2) But when I use the 24-105mm, I can shoot each wave for a longer period of time, so that film of water eventually breaks down and that's when the spots and other irregularities occur. So this is when I want that thin film of water off the port BEFORE I start shooting. And that's where the nose/ear grease seems to work the best. Holding the camera out of the water, that film of water comes off a bit faster with the grease. And I always check the port before each wave and blow off any remaining drops.
Hope this helps!
Posted 04 June 2010 - 06:21 AM
Posted 06 August 2010 - 11:50 AM
Posted 07 August 2010 - 03:36 PM
- A Natural History Documentary -
Posted 11 March 2011 - 02:47 PM
Posted 16 March 2011 - 12:16 AM
Potato's, pure and simple. Someone mentioned a while back about spitting seems to provide best results after eating french fries. Connected? I'm hitting the surf most days now and have started rubbing a freshly cut potato onto the port about 20 minutes before hitting the water. Let it dry and off I go. It maintains a thin film of water on the port after emerging from the water for about a solid minute. This deteriorates in duration with the extended time in the water.
Spuds guys, that's the answer.
- Jojolcuisto likes this
- A Natural History Documentary -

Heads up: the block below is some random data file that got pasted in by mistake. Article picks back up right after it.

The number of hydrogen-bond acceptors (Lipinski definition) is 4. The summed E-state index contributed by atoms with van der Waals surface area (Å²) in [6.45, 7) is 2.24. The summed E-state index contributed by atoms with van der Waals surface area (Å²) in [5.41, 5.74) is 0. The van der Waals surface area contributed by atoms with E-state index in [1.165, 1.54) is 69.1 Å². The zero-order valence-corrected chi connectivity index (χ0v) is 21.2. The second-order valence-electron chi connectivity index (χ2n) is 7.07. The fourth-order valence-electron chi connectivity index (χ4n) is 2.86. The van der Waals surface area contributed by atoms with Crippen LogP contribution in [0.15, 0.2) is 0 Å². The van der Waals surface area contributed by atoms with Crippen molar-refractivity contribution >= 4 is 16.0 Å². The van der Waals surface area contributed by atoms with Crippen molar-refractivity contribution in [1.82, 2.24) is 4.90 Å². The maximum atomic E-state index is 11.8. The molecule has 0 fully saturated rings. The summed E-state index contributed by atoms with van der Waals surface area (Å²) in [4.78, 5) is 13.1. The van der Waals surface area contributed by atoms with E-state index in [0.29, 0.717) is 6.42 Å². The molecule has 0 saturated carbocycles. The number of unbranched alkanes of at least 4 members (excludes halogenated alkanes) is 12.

Posted 16 August 2011 - 03:28 AM
Clean it with washing up liquid. (Pat the port, don't rub, just incase there's grit on your cloth) rinse with clean water and leave it to dry.
Make sure nothing touches it in the mean time. I have a plastic column that is taller than the port and then put a cloth over the top and secure with elastic band.
Then before going in the water spit and lick the port and let it dry for a minute or so. That should work a treat. If an spots aren't clearing then lick that one bit.
Make sure you don't have anything on your lips like suncream etc and be weary of what you've eaten. Cleaning your teeth before you go surfing helps.
Posted 02 August 2012 - 12:57 PM
The spit technique is such a smart and simple fix. Thanks for everyone's input.
I own a Women's Surf Camp in Costa Rica and we shoot a lot of pictures of clients. We have only recently thought about shooting from the water (instead of from the shore). This tip will prove to be very handy.
Owner of Pura Vida Adventures
Posted 21 June 2014 - 07:03 PM
I've been a surf photographer on shore and in the water since the 80's and my first underwater camera was a Nikonos I. Back then I used Cascade diswasher soap, but had to mortar and pestle the grains of the gritty soap for fear I would scratch the lens. Now, there is "Liquid Cascade", and as you know from the TV commercials, this will not only let water sheet off of wineglasses in the dishwasher, but also off of the surface of your air/water interface camera lens.
Just take that bottle of Liquid Cascade and transfer a little of it into a small squeeze bottle like a spent Visine bottle. Keep this little bottle in your photo bag. It only takes one drop, you know. So first put a drop between your thumb and forefinger and rub them together to clean that forefinger surface from any foreign debris. Rinse it off and put another solitary drop onto your forefinger and rub it gently onto the lens surface just before you go into the water. In other words, don't treat the lens, walk away, and let it dry on there. That might be bad for the seals of your housing or underwater camera. Apply it just before going into the water. This simple method has served me well for many years.